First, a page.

Financial planners often rely on extrapolation, assuming that past trends will continue into the future. However, this can be a risky approach, especially during times of overvaluation. While stocks have historically outperformed inflation with a 6% annualized return, it is crucial to remember that this may not hold true for every client.
Consider the case of Japan’s stock market, which has been below its all-time high for 34 years. Many financial advisers dismiss this as an exception rather than a rule. However, they are surprised to discover that the U.S. stock market has also experienced long periods of below-average performance.
In fact, over the past 56 years since September 1967, the U.S. stock market has been a below-average performer. This is a little-known fact, even though the numbers speak for themselves.
According to data from Edward McQuarrie, a professor at California’s Santa Clara University, the stock market has historically delivered an average real total return of 6.1% annualized since 1793. This is represented by the red line in the chart below.
In contrast, the S&P 500’s real total return since September 1967 has been slightly lower at 5.7% annualized, as shown by the green line. While the difference may appear insignificant, it can have a significant impact on investment outcomes.
To illustrate this, let’s consider a $100,000 investment made in stocks in September 1967. If this investment had grown at the historically higher rate of 6.1% annually, it would be worth $2.8 million today in constant dollars. However, if the same amount had been invested in the S&P 500, it would only be worth $2.3 million – a difference of half a million dollars.
This example underscores the importance of avoiding blind extrapolation and considering the current market conditions. Financial planners must take a more nuanced approach, tailored to each client’s unique circumstances and the prevailing market environment.
Ultimately, by acknowledging the limitations of blindly assuming past performance, planners can better guide their clients towards realistic investment strategies that align with their long-term financial goals.
By analyzing a chart, we can see that an investment made in September 1967 experienced a significant rise above the 6.1% annualized trendline during the late 1990s, commonly referred to as the internet bubble era. Interestingly, a similar surge occurred briefly in 2022 before the onset of a bear market in January 2023. This observation highlights the overvaluation of equities in 1967, as it took bubble-like conditions for the post-1967 performance to align with the long-term trendline. However, it is crucial to note that this alignment is only sustainable as long as the bubble remains intact.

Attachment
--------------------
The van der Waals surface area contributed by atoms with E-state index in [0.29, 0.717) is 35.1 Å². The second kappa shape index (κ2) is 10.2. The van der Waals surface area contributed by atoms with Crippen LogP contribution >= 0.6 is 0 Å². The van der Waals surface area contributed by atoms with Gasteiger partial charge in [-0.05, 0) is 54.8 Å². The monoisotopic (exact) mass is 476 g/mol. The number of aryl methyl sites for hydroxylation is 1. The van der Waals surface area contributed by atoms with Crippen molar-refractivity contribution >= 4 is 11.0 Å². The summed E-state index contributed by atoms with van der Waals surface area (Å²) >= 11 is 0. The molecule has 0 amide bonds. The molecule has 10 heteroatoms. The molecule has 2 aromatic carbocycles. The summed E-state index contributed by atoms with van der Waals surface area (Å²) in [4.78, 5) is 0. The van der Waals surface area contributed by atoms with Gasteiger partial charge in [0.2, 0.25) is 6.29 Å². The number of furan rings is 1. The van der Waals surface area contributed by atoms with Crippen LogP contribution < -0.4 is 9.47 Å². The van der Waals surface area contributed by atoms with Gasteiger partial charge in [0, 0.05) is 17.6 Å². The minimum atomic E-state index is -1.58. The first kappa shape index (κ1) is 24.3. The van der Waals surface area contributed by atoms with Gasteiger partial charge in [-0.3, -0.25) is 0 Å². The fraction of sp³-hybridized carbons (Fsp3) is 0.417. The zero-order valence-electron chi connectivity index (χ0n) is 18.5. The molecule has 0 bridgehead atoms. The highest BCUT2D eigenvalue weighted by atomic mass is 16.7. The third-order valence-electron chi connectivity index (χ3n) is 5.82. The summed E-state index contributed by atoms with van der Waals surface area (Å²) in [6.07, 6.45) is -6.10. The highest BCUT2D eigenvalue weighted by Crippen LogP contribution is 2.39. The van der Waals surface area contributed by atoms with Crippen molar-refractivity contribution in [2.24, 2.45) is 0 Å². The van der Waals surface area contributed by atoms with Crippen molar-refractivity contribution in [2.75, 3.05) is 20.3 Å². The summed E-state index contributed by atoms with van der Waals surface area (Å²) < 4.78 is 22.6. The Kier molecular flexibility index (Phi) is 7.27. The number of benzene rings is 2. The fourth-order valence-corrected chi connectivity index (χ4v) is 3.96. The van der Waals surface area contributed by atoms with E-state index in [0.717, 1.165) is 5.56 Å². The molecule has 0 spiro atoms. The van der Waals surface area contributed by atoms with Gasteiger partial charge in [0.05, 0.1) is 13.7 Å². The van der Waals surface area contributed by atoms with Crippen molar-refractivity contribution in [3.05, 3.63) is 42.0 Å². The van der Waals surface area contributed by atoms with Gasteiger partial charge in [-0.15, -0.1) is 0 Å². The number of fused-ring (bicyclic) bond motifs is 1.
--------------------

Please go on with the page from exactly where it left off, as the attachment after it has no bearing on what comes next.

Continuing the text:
The Relevance to Today’s Market
Some may argue that the aforementioned illustration holds little significance for today’s stock market, given that the real total return of the S&P 500 index is currently 18% lower than its peak during the previous bull market in January 2022. Although it may appear that much of the excess has dissipated from the bubble, this argument may not be entirely persuasive.
A comparison between the S&P 500’s valuation in September 1967 and its present state reveals interesting insights. Even when considering the 18% decline in today’s market compared to almost two years ago, the S&P 500’s price/earnings ratio stands at 18.9 today, slightly higher than the ratio of 18.1 observed in September 1967. Similarly, the cyclically-adjusted price/earnings ratio has increased from 22.2 in September 1967 to 28.6 in the present day.
Takeaways and Investment Implications
The analysis of stock market performance underscores the fact that growth in the market is sporadic and clustered, with extended periods of surges and stagnation. Despite its overall upward bias over the span of two centuries, the market’s long-term growth rate is influenced by only a few exceptional years.
Therefore, it is imperative to recognize that if your investment horizon does not align with these exceptional years, you may fall short of the long-term average returns. As an investor, it is crucial to take into account the historical patterns and consider the potential impact on your investment strategies.
As we navigate the complexities of the stock market, it is essential to understand its historical performance and draw insights from previous cycles. The analysis of stock market trends since September 1967 reveals important nuances that can inform our understanding of the present-day market. By considering these insights and aligning our investment strategies with historical patterns, we can better position ourselves for long-term success in a dynamic market environment.
More: Don’t overlook the resilience of a well-diversified 60/40 portfolio — an insurance policy in an unpredictable stock market.
Plus: Safeguard your retirement savings against unscrupulous financial advisors – here’s how.